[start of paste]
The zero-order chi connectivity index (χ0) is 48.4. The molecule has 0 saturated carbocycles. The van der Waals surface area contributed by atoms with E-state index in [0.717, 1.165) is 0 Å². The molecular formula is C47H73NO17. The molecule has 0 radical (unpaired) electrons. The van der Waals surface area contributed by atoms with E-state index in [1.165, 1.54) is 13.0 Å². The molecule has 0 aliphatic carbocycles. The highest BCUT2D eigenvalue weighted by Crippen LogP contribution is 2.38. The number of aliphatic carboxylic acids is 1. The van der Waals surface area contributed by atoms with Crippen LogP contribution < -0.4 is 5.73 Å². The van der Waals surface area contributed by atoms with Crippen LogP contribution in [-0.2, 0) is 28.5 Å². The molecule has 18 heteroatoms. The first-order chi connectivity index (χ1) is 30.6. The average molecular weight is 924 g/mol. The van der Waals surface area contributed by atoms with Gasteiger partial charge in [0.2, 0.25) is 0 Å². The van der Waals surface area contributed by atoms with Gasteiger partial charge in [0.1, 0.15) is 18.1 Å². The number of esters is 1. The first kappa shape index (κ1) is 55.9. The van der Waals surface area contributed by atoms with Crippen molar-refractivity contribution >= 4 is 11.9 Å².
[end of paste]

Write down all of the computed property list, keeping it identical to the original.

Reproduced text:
The zero-order chi connectivity index (χ0) is 48.4. The molecule has 0 saturated carbocycles. The van der Waals surface area contributed by atoms with E-state index in [0.717, 1.165) is 0 Å². The molecular formula is C47H73NO17. The molecule has 0 radical (unpaired) electrons. The van der Waals surface area contributed by atoms with E-state index in [1.165, 1.54) is 13.0 Å². The molecule has 0 aliphatic carbocycles. The highest BCUT2D eigenvalue weighted by Crippen LogP contribution is 2.38. The number of aliphatic carboxylic acids is 1. The van der Waals surface area contributed by atoms with Crippen LogP contribution < -0.4 is 5.73 Å². The van der Waals surface area contributed by atoms with Crippen LogP contribution in [-0.2, 0) is 28.5 Å². The molecule has 18 heteroatoms. The first-order chi connectivity index (χ1) is 30.6. The average molecular weight is 924 g/mol. The van der Waals surface area contributed by atoms with Gasteiger partial charge in [0.2, 0.25) is 0 Å². The van der Waals surface area contributed by atoms with Gasteiger partial charge in [0.1, 0.15) is 18.1 Å². The number of esters is 1. The first kappa shape index (κ1) is 55.9. The van der Waals surface area contributed by atoms with Crippen molar-refractivity contribution >= 4 is 11.9 Å².